Impossible Foods Is Working On A Vegan Substitute That Has Nothing To Do With Meat

Impossible Foods announced the next major step in its mission to transition cows from food to pets. The Silicon Valley company that gave us the Impossible Burger – a beef substitute that smells, tastes, and bleeds like real beef (via CNET) – just gave the media a video demonstration of something we might as well start calling Impossible Milk. As a report on CNBC explained, the demonstration showed that Impossible Milk behaves more like real milk when mixed with coffee, compared to the familiar non-dairy alternatives.

But does it do for cow's milk what the Impossible Burger does for ground beef? Does it taste and feel like milk? Is it safe for the lactose intolerant? Does it hold up as a mustache? We're still a ways off from seeing Impossible Milk on store shelves so we can judge for ourselves. News reports about Impossible Foods' new milk didn't say much about how the company makes the product-in-development. Gizmodo said only that Impossible Milk is made with plant protein. Consider the recent laboratory demonstration to be a mere sneak peek.

Dairy proteins can be made with genetically modified yeast

We know a lot more about how the company's Impossible Burgers are made. DNA from soybean plants is inserted into genetically modified yeast that is fermented so it creates a lot of heme – the molecule that gives meat its flavor (via Impossible Foods). Other companies working on what might be called "impossible cheese" use yeast or other microbes to produce casein and whey protein, similar to the Impossible Burger method (via The New York Times). Casein is the protein that makes mozzarella cheese stretchy. New Culture, a company that makes mozzarella with no help from cows, says their product performs well in taste tests.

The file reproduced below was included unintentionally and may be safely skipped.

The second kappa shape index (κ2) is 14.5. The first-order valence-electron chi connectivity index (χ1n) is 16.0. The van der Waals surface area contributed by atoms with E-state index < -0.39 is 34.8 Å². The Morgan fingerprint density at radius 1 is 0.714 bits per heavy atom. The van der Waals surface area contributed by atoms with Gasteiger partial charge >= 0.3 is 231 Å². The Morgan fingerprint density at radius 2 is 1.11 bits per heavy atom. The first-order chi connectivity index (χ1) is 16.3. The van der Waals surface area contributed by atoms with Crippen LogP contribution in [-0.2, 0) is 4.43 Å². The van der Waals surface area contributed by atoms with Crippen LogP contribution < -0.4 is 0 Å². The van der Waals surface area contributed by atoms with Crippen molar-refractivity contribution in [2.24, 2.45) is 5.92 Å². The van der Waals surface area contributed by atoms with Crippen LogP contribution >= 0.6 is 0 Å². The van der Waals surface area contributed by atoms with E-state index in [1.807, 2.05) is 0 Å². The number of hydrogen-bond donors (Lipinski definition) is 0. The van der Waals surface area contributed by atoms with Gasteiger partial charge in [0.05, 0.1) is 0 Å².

As Impossible Foods CEO Pat Brown told the MIT Technology Review, the company wants to replace as many cow products as possible, with the direct goal of making animal agriculture obsolete. "Our mission is to completely replace the world's most destructive technology by far, which is the use of animals, by 2035," he said. The livestock industry is responsible for 14.5 percent of the world's greenhouse-gas emissions, and 61 percent of that comes from beef or dairy cows (via UN Food and Agriculture Organization). Greenhouse gases from human industries cause climate change. In addition to milk, Impossible Foods is working on a steak that is marbled with stuff that melts and tastes like fat. The company is working on chicken and fish substitutes, too.

Impossible Foods' CEO is not impressed with traditional non-dairy milks

Impossible Foods' CEO doesn't think that non-dairy alternatives to cow's milk are going to cut it. He personally can't stand the taste of soy milk (via CNBC). Oat milk, praised for its flavor and nutrition profile, just passed soy as the No. 2 non-dairy milk option on the market. Oat milk also scores much better in sustainability tests than the No. 1 non-dairy alternative, almond milk (via Food Dive). On the other hand, baristas give oat milk mixed reviews for taste and mouthfeel (via Barista Institute). And despite the environmental benefits of oat milk, Impossible Foods CEO Brown remains unimpressed with the whole non-dairy sector. If any of those milk alternatives were truly good, Brown said, people would have stopped buying real milk by now.

"If we have a cheaper, more delicious, healthier product for consumers, I am confident that most consumers in the world will choose it over the current product," Brown told MIT Technology Review. "And if no one is buying the products of animal agriculture, then there will be no incentive to keep covering the planet with cows." "Cattle will be pets," Brown added.